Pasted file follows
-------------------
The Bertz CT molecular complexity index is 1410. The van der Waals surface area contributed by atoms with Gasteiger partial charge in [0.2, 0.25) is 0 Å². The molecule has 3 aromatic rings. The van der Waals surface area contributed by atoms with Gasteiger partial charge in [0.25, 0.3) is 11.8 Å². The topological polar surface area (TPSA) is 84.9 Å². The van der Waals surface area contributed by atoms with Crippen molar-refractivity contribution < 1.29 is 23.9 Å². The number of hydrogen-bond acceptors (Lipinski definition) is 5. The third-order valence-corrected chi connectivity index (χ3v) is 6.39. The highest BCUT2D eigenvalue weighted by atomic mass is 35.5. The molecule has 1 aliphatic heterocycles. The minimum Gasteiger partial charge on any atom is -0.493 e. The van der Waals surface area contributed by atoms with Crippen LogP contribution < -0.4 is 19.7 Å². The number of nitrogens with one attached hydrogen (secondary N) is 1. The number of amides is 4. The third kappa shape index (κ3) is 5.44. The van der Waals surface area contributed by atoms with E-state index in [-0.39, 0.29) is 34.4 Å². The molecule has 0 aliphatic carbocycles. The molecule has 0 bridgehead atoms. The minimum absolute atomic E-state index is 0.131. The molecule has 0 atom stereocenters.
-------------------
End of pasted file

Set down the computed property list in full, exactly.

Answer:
The Bertz CT molecular complexity index is 1410. The van der Waals surface area contributed by atoms with Gasteiger partial charge in [0.2, 0.25) is 0 Å². The molecule has 3 aromatic rings. The van der Waals surface area contributed by atoms with Gasteiger partial charge in [0.25, 0.3) is 11.8 Å². The topological polar surface area (TPSA) is 84.9 Å². The van der Waals surface area contributed by atoms with Crippen molar-refractivity contribution < 1.29 is 23.9 Å². The number of hydrogen-bond acceptors (Lipinski definition) is 5. The third-order valence-corrected chi connectivity index (χ3v) is 6.39. The highest BCUT2D eigenvalue weighted by atomic mass is 35.5. The molecule has 1 aliphatic heterocycles. The minimum Gasteiger partial charge on any atom is -0.493 e. The van der Waals surface area contributed by atoms with Crippen LogP contribution < -0.4 is 19.7 Å². The number of nitrogens with one attached hydrogen (secondary N) is 1. The number of amides is 4. The third kappa shape index (κ3) is 5.44. The van der Waals surface area contributed by atoms with E-state index in [-0.39, 0.29) is 34.4 Å². The molecule has 0 aliphatic carbocycles. The molecule has 0 bridgehead atoms. The minimum absolute atomic E-state index is 0.131. The molecule has 0 atom stereocenters.